Cooking on the Trail

June 11, 2021  •  Leave a Comment

Hey Everyone! Hope you've had a great week. This week I'm going to be talking about cooking on the trail while backpacking.  I am very simple cook on the trail and mainly just rehydrate food to eat.  But some people can get very elaborate with their cooking on the trail.  Being more fancy on the trail with your food can mean more weight but for some people its their luxury that they bring. Today Ill cover the kind of cooking I do while on trail and the tools I use to do it with.

Meals on the trail.  While your hiking on the trail especially if your doing lots of miles.  To me lots of miles is anything over 10. You're going to burn lots of calories.  So high calorie food is what you want.  You need to feed the machine.  You're also going to need high calorie snacks.  For my main meal at night I usually have some sort of freeze dried prepackaged meal.  They usually come in two serving sizes but your usually so hungry that you'll eat the whole thing.  Mountain House meals is probably the most used and you can get them at your local Walmart.  There are many more from Backpackers Pantry and many other companies that you can find on Amazon or your local REI.  You can get all sorts of meals from Lasagna to chicken teriyaki and most of them are very tasty.  They can be a little on the expensive side.  But you could substitute Ramen Camp CoffeeCamp Coffee Noodles and some sort of meat like tuna or chicken in packets for protein.  For lunch I usually have some sort of simple wrap.  I bring some tortilla wrappers and fill with tuna or chicken in the packs if you bring in some cheese and packets of condiments that you have leftover in a drawer in your kitchen come in handy.  Some people also make peanut butter wraps. For breakfast I keep it pretty simple with oatmeal or a breakfast bar.  Something to give me some energy but won't weigh me down. Of course substitutions can be made for all of these meals.  And I always carry an extra pack of Ramen Noodles for emergencies. For snacks I usually have some sort of trail mix or protein bar. One good thing about backpacking is if you're putting in the miles you can eat about what you want. _MSP1815_MSP1815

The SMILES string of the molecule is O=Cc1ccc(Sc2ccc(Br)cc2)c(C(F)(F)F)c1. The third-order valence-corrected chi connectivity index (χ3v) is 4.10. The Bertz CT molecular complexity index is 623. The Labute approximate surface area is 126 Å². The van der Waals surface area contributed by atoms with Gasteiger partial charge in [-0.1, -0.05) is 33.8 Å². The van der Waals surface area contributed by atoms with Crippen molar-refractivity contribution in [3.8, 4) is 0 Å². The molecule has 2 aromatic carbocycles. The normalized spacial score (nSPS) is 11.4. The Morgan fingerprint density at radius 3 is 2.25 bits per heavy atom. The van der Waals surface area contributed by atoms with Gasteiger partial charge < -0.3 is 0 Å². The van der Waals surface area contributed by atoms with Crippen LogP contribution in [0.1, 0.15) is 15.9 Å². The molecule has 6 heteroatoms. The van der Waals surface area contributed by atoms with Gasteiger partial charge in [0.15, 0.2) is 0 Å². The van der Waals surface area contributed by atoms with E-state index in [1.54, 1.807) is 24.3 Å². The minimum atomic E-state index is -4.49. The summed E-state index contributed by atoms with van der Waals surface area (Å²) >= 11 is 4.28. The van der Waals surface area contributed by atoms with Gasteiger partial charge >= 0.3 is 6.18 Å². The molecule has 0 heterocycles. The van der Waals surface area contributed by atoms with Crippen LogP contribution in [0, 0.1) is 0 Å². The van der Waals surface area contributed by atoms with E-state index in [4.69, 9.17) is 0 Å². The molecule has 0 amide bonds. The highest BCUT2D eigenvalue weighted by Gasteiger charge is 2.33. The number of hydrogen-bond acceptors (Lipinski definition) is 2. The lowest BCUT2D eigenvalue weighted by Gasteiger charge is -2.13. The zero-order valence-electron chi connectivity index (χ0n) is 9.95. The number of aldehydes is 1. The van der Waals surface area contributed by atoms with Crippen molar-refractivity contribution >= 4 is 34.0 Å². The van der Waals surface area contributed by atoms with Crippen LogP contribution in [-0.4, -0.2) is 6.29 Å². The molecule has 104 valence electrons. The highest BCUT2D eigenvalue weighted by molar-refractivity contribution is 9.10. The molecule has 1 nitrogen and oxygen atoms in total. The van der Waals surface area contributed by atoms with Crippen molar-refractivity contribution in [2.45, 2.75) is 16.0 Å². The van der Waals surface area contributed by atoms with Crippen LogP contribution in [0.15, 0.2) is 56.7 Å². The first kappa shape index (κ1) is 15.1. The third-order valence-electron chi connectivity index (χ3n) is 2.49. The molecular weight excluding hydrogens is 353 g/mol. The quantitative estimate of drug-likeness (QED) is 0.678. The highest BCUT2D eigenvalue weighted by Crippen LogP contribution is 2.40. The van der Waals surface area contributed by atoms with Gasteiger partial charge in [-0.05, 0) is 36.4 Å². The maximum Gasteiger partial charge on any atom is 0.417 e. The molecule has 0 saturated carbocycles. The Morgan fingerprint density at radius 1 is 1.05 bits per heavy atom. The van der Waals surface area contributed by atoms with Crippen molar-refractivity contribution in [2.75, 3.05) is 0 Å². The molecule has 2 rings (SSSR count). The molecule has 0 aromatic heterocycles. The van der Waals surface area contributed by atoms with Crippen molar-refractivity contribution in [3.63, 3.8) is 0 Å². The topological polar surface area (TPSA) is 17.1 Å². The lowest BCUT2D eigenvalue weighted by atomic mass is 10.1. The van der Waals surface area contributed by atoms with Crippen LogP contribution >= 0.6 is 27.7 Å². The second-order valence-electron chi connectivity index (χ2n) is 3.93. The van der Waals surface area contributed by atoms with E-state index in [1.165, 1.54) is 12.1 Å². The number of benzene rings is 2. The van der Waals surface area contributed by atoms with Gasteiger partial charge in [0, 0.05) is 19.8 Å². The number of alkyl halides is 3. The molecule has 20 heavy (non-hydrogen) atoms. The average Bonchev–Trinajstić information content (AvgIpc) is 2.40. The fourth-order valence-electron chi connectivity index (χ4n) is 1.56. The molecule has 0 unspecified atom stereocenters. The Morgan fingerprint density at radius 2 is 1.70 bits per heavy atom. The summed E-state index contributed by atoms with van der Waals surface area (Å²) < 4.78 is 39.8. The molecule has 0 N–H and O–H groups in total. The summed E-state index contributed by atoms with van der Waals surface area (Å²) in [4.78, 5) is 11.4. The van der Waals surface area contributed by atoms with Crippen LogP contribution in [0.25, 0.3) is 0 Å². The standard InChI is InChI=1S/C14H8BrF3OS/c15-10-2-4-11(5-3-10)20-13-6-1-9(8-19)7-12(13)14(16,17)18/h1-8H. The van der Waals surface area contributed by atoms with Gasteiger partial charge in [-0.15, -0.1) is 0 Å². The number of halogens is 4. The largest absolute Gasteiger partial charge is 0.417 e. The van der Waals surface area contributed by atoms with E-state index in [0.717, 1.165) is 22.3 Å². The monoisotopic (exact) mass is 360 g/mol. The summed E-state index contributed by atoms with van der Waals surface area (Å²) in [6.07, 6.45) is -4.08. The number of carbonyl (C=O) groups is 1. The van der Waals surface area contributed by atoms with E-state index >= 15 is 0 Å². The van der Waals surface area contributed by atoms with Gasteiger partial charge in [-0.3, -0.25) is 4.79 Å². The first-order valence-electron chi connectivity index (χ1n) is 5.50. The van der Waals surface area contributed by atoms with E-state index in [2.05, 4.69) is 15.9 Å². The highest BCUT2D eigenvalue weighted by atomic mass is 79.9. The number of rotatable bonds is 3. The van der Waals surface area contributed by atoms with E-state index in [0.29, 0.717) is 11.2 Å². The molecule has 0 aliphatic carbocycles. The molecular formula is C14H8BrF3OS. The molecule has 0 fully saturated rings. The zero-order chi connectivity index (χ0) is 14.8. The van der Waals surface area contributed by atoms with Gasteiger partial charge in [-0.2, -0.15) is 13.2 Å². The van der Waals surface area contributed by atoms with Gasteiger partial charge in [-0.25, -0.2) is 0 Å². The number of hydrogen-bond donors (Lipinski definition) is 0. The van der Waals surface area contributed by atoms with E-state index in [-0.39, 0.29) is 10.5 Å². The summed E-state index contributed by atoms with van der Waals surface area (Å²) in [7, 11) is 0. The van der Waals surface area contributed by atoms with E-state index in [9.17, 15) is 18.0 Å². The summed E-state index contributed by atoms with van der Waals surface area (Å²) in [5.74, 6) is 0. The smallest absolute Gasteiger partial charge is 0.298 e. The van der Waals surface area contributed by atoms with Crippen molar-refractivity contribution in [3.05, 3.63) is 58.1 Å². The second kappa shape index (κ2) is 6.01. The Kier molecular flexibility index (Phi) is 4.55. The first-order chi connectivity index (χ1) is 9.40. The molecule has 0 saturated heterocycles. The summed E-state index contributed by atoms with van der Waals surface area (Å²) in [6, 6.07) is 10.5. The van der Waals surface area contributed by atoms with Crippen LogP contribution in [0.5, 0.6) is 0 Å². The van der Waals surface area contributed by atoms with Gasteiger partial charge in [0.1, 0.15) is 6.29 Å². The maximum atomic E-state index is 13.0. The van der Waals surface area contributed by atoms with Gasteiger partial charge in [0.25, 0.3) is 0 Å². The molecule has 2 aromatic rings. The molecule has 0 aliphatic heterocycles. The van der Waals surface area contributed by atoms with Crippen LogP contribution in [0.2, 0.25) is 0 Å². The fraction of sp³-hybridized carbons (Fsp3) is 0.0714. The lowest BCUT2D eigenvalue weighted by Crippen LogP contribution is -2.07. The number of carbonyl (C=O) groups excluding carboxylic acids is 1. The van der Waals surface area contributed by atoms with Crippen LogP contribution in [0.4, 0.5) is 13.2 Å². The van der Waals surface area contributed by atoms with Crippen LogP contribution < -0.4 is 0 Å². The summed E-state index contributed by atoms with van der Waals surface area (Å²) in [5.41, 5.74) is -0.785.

Preparing food on the trail.  Most if not all of my cooking on the trail consist of rehydrating something . So I really only have to boil water to do that.  I use a 750ml titanium pot to boil my water in and a small propane canister stove to heat up the water. It is all very light weight and small.  Everything fits into the small pot which is really just a good sized cup with a lid.  The small canister of fuel, the stove , lighter and camp towel all fit into the pot . I made a little bag that the pot with all the contents go into for easy storage in my pack.  The water that I use is either brought with me or filtered water from a stream.  I use a Sawer Squeeze water filtering system and haven't had any problems with bacteria.  So when cooking one of the freeze dried meals I follow the instructions. Usually 2 cups of boiling water is added to the package that the meal comes in. Wait 10 min or so and you have a meal. I usually take the meals out of their packages at home and repackage them into freezer bags (they pack better).  I have made a Reflectix Pouch where  I place the zip lock bags with the freeze dried food.  I add the water to the zip lock bag and cook inside the Reflectix Pouch
. And I eat right out of the bag with a long handled spoon. when I'm done I just close the ziplock bag and put in my trash bag to be hauled out. Easy peasy for quick clean up.  If I make coffee or coco I use the pot to boil the water and either used instant coffee or I bring ground and I have a little strainer that I put the coffee in and pour the boiling water over ( I have to bring an extra cup to do this coffee method).  All the food that I bring on trail with me is kept in a Dyneema Food Bag and when at camp it is hung in a tree a few hundred feet away from the campsite.  Bears, Racons and mice want your food also and if your in an established campsite they know that humans bring food so they can be sniffing around. Some Backcountry places you have to use a Food Canister to put your food in. It is a plastic cylinder with a lockable lid it's bear proof and will keep the critters out of it.  I don't have one yet but plan on getting one this year because I will be in areas where bear activity is high.

Experimenting with different types of food to bring is an ongoing adventure for me. I'm still just a boil water rehydrate cooker in the backcountry but there are all kinds of meals to try.  You could even dehydrate your own meals. Lots of people do.  I tried and it worked but I wasn't very good at it.  For example you could dehydrate spaghetti sauce and cook the noodles at the campsite and rehydrate the sauce. Or dehydrate chili and rehydrate at your camp. My advice is to at first keep it simple after a long days hike all you want to do is eat and sleep and having to prepare a fancy meal on the trail will be hard to do.  So keep it simple boil water like me.  So until next week keep exploring and get outside!


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